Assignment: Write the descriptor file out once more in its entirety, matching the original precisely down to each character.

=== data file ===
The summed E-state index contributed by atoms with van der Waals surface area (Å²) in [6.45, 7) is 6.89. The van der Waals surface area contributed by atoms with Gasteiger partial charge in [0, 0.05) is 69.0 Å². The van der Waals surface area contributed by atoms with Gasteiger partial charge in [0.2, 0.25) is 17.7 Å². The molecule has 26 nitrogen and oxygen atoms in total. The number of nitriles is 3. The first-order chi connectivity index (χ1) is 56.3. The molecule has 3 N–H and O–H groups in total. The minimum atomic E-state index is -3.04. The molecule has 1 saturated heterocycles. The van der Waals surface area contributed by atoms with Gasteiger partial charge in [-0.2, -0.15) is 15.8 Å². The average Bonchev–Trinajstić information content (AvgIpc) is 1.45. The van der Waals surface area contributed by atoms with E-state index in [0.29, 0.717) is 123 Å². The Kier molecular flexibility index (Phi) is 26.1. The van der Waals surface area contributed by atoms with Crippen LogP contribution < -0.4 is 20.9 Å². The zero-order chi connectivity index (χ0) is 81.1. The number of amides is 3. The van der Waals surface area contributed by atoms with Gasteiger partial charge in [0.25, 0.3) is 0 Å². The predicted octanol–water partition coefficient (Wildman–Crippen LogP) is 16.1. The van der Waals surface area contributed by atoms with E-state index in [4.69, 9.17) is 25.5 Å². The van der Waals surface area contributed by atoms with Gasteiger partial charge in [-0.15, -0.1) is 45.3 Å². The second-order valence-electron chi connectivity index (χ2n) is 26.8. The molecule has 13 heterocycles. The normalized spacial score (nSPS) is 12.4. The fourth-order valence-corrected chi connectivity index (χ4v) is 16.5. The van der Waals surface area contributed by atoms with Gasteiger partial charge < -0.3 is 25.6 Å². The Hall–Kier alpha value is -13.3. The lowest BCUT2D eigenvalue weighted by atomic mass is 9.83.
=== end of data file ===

The summed E-state index contributed by atoms with van der Waals surface area (Å²) in [6.45, 7) is 6.89. The van der Waals surface area contributed by atoms with Gasteiger partial charge in [0, 0.05) is 69.0 Å². The van der Waals surface area contributed by atoms with Gasteiger partial charge in [0.2, 0.25) is 17.7 Å². The molecule has 26 nitrogen and oxygen atoms in total. The number of nitriles is 3. The first-order chi connectivity index (χ1) is 56.3. The molecule has 3 N–H and O–H groups in total. The minimum atomic E-state index is -3.04. The molecule has 1 saturated heterocycles. The van der Waals surface area contributed by atoms with Gasteiger partial charge in [-0.2, -0.15) is 15.8 Å². The average Bonchev–Trinajstić information content (AvgIpc) is 1.45. The van der Waals surface area contributed by atoms with E-state index in [0.29, 0.717) is 123 Å². The Kier molecular flexibility index (Phi) is 26.1. The van der Waals surface area contributed by atoms with Crippen LogP contribution < -0.4 is 20.9 Å². The zero-order chi connectivity index (χ0) is 81.1. The number of amides is 3. The van der Waals surface area contributed by atoms with Gasteiger partial charge in [0.25, 0.3) is 0 Å². The predicted octanol–water partition coefficient (Wildman–Crippen LogP) is 16.1. The van der Waals surface area contributed by atoms with E-state index in [4.69, 9.17) is 25.5 Å². The van der Waals surface area contributed by atoms with Gasteiger partial charge in [-0.15, -0.1) is 45.3 Å². The second-order valence-electron chi connectivity index (χ2n) is 26.8. The molecule has 13 heterocycles. The normalized spacial score (nSPS) is 12.4. The fourth-order valence-corrected chi connectivity index (χ4v) is 16.5. The van der Waals surface area contributed by atoms with Gasteiger partial charge < -0.3 is 25.6 Å². The Hall–Kier alpha value is -13.3. The lowest BCUT2D eigenvalue weighted by atomic mass is 9.83.